The Federal Reserve Board on Monday announced rule changes for home mortgage lenders to help protect consumers from deceptive lending practices. The new rules, which amend Regulation Z of the Truth in Lending Act, adds four key protections for higher-priced mortgage loans.
-Prepayment penalties will be banned if the payment can change in the initial four years. For other higher-priced loans, the prepayment penalty period cannot last more than two years.
-Creditors must verify income and assets to determine repayment ability.
-Lenders must establish escrow accounts for property taxes and homeowner’s insurance.
-Lenders are prohibited from making a loan without regard to the borrowers’ ability to repay the loan from income and assets other than the home’s value.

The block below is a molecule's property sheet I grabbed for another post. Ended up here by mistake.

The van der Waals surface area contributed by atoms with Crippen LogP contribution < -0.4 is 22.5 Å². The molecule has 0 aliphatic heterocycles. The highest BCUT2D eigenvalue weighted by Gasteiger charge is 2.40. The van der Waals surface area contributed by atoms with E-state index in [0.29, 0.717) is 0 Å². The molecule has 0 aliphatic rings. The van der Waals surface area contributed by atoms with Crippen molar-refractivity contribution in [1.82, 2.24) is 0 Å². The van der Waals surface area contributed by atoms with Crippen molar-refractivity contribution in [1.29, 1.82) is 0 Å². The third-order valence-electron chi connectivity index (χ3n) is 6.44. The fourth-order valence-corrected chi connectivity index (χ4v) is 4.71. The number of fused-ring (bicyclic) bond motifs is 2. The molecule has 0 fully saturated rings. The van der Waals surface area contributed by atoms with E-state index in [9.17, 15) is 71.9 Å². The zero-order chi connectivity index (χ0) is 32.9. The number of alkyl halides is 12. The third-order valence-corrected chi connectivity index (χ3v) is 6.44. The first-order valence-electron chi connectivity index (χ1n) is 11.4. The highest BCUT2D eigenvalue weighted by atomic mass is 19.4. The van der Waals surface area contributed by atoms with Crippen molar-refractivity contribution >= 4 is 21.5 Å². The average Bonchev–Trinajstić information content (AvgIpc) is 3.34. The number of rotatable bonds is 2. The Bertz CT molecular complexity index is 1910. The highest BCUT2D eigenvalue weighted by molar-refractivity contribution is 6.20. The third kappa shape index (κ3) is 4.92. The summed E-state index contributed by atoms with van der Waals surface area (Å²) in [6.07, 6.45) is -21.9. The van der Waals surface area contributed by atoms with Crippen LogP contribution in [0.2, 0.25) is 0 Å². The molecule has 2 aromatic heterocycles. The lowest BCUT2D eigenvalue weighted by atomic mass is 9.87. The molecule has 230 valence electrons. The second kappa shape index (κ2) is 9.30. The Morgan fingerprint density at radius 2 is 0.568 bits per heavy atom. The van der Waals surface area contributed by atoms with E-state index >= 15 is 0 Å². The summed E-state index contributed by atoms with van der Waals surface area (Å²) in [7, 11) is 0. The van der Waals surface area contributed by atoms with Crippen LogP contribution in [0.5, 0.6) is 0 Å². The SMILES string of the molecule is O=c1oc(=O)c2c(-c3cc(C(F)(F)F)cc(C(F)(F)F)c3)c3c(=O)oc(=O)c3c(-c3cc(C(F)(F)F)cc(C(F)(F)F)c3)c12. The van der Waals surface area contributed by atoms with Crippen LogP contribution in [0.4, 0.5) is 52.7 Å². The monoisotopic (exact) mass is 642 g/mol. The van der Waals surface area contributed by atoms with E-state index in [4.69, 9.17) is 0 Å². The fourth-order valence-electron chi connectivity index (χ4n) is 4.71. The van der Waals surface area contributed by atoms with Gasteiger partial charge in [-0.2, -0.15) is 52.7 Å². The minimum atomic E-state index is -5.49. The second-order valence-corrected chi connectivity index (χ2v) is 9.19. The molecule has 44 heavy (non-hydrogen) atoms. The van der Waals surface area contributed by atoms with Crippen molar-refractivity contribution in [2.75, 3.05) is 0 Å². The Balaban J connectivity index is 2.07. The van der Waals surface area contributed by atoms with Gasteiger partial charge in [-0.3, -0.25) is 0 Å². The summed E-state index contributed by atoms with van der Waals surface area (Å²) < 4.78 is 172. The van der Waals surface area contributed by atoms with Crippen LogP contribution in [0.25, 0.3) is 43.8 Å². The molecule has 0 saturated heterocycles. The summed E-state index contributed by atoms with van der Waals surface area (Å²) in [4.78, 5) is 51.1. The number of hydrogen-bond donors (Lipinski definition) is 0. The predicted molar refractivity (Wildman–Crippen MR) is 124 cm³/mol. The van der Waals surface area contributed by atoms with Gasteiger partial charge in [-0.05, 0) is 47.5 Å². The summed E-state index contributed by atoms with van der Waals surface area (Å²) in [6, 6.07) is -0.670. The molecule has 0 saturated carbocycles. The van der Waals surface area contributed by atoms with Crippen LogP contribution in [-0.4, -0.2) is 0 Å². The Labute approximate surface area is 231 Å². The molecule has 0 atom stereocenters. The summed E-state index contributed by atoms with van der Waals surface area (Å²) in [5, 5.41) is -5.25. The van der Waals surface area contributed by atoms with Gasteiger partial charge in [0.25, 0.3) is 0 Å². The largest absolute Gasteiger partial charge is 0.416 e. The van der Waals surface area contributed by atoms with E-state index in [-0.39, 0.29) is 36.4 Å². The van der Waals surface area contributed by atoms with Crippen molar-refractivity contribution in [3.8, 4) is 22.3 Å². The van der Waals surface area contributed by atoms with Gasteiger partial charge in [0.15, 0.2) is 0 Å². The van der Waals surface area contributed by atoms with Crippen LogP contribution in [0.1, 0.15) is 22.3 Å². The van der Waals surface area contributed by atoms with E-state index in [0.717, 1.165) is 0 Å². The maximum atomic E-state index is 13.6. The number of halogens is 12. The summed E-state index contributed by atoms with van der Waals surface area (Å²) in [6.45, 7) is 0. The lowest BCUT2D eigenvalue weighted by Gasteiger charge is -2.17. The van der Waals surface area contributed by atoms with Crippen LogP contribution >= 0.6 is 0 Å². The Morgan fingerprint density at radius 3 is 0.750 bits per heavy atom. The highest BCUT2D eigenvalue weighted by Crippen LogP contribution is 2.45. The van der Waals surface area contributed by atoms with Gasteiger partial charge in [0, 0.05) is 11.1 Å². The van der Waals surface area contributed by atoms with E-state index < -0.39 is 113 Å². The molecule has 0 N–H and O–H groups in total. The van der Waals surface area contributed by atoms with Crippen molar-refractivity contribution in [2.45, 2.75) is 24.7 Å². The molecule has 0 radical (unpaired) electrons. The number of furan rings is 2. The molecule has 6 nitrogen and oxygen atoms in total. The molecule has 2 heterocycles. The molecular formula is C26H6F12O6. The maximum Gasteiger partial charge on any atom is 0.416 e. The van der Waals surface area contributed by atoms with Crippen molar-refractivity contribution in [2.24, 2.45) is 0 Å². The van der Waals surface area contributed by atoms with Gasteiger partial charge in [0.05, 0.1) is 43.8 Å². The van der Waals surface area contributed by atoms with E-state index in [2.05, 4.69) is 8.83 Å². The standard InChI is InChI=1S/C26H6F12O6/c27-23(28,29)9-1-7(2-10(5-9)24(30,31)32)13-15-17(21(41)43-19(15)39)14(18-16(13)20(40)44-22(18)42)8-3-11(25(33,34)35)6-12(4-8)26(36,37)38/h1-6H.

In addition, the following rules apply to all mortgage loans regardless of price:
-Mortgage lenders cannot coerce an real estate appraiser to misstate a home’s value;
-Mortgage companies must provide a good faith estimate of the loan costs, including a schedule of payments, within three days after a consumer applies for a loan;
-Loan companies will be prohibited from certain practices, such as pyramiding late fees. They will also be required to credit loan payments as of the receipt date and provide a payoff statement within a reasonable time period.
All of the rules, except the escrow requirement, will take effect October 1, 2009.